Please note: This information was current at the time of publication. But medical information is always changing, and some information given here may be out of date. For regularly updated information on a variety of health topics, please visit familydoctor.org, the AAFP patient education website.

Information from Your Family Doctor

Food Poisoning

 

Am Fam Physician. 2015 Sep 1;92(5):online.

  See related article on foodborne illness

What causes food poisoning?

Food poisoning happens after someone eats food that has germs or viruses in it.

How do I know if a food is bad?

It's not always easy to tell. Food recalls may be in the news when outbreaks happen. It's best to assume that all raw meats (including poultry), eggs, and fresh fruits and vegetables could have germs.

How do I know if I have food poisoning?

Food poisoning usually causes stomach pain, nausea, vomiting, and diarrhea. The diarrhea may have blood in it. Some types of food poisoning can be very serious. It's important to let your doctor know if you think you might have it.

How can I keep from getting sick?

Pay attention to food recall notices, and don't eat food that has been recalled. Only eat shellfish that have been cooked or treated for safe eating. Never cook for others if you have diarrhea or have been vomiting. When preparing food, remember: clean, separate, cook, and chill.

  • Clean. Wash your hands and anything else that touches raw meat (including cutting boards and countertops). Don't wash raw meat or eggs. This can actually spread germs to other foods. Wash all fresh fruits and vegetables.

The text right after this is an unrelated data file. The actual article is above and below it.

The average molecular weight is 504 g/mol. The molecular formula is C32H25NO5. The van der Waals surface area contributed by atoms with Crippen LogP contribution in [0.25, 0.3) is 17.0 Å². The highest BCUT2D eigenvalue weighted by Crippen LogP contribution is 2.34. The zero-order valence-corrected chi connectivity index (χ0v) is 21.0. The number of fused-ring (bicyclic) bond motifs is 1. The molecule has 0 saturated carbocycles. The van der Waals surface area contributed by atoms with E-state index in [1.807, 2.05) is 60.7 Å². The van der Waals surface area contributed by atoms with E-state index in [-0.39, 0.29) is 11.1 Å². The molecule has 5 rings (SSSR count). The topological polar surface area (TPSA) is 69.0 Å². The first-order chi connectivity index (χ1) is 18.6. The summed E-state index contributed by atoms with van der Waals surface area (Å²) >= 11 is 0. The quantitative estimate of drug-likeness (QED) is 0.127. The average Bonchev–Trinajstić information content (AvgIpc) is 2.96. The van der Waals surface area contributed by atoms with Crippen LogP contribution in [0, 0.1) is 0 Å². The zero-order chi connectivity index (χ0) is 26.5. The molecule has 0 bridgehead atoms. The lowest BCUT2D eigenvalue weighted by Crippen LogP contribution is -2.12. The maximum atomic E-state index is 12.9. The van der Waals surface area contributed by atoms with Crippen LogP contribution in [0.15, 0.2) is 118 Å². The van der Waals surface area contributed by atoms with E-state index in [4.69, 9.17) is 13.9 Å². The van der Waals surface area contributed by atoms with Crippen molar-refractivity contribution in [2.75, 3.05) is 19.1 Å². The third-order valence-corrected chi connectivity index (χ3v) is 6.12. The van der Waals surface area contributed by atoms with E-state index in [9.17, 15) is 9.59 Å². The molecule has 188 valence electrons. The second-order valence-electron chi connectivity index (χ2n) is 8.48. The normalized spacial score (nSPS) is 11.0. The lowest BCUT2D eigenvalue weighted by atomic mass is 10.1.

• Separate. Don't let raw meat touch other foods. Use different cutting boards for meat and vegetables.

  • Cook. Cook food to a safe temperature (see table on next page). Don't drink unpasteurized dairy products or juices.

  • Chill. Put foods that belong in the refrigerator away as soon as possible. Thaw meat in the refrigerator, not on the counter.

View/Print Table

Safe Cooking Temperatures

FoodInternal temperature

Egg dishes

160°F

Eggs

Cook until yolks and whites are firm

Fresh beef, pork, veal, and lamb

145°F with a 3-minute rest time

Ground meat

Beef, pork, veal, and lamb

160°F

Turkey and chicken

165°F

Ham

Fresh (raw)

145°F with a 3-minute rest time

Precooked (to reheat)

140°F

Leftovers and casseroles

165°F

Poultry

Chicken and turkey, whole

165°F

Duck and goose

165°F

Poultry parts

165°F

Stuffing (cooked in bird)

165°F

Seafood

Clams, oysters, and mussels

Cook until shells open

Fish

145°F or until flesh is opaque and separates easily with a fork

Scallops

Cook until flesh is firm and milky white or opaque

Shrimp, lobster, and crabs

Cook until flesh is pearly and opaque

Safe Cooking Temperatures

FoodInternal temperature

Egg dishes

160°F

Eggs

Cook until yolks and whites are firm

Fresh beef, pork, veal, and lamb

145°F with a 3-minute rest time

Ground meat

Beef, pork, veal, and lamb

160°F

Turkey and chicken

165°F

Ham

Fresh (raw)

145°F with a 3-minute rest time

Precooked (to reheat)

140°F

Leftovers and casseroles

165°F

Poultry

Chicken and turkey, whole

165°F

Duck and goose

165°F

Poultry parts

165°F

Stuffing (cooked in bird)

165°F

Seafood

Clams, oysters, and mussels

Cook until shells open

Fish

145°F or until flesh is opaque and separates easily with a fork

Scallops

Cook until flesh is firm and milky white or opaque

Shrimp, lobster, and crabs

Cook until flesh is pearly and opaque


This handout is provided to you by your family doctor and the American Academy of Family Physicians. Other health-related information is available from the AAFP online at http://familydoctor.org.

This information provides a general overview and may not apply to everyone. Talk to your family doctor to find out if this information applies to you and to get more information on this subject.

 

Copyright © 2015 by the American Academy of Family Physicians.
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